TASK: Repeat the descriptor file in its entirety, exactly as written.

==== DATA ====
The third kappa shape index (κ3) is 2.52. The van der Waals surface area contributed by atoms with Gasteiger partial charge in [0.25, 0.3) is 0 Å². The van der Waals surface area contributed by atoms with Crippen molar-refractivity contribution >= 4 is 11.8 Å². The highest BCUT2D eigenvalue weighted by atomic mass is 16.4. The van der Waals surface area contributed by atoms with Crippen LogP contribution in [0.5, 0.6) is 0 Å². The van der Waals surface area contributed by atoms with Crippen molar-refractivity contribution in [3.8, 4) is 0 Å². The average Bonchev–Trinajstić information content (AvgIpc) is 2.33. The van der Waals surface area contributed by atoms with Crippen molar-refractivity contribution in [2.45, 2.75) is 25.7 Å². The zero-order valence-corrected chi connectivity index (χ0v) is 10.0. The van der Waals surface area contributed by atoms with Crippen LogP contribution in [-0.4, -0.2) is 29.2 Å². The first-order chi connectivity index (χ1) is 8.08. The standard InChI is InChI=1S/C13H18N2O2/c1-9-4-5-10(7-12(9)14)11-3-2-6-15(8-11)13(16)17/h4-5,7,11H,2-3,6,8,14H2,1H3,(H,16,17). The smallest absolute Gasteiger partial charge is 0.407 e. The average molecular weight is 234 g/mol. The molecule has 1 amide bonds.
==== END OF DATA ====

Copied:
The third kappa shape index (κ3) is 2.52. The van der Waals surface area contributed by atoms with Gasteiger partial charge in [0.25, 0.3) is 0 Å². The van der Waals surface area contributed by atoms with Crippen molar-refractivity contribution >= 4 is 11.8 Å². The highest BCUT2D eigenvalue weighted by atomic mass is 16.4. The van der Waals surface area contributed by atoms with Crippen LogP contribution in [0.5, 0.6) is 0 Å². The van der Waals surface area contributed by atoms with Crippen molar-refractivity contribution in [3.8, 4) is 0 Å². The average Bonchev–Trinajstić information content (AvgIpc) is 2.33. The van der Waals surface area contributed by atoms with Crippen molar-refractivity contribution in [2.45, 2.75) is 25.7 Å². The zero-order valence-corrected chi connectivity index (χ0v) is 10.0. The van der Waals surface area contributed by atoms with Crippen LogP contribution in [-0.4, -0.2) is 29.2 Å². The first-order chi connectivity index (χ1) is 8.08. The standard InChI is InChI=1S/C13H18N2O2/c1-9-4-5-10(7-12(9)14)11-3-2-6-15(8-11)13(16)17/h4-5,7,11H,2-3,6,8,14H2,1H3,(H,16,17). The smallest absolute Gasteiger partial charge is 0.407 e. The average molecular weight is 234 g/mol. The molecule has 1 amide bonds.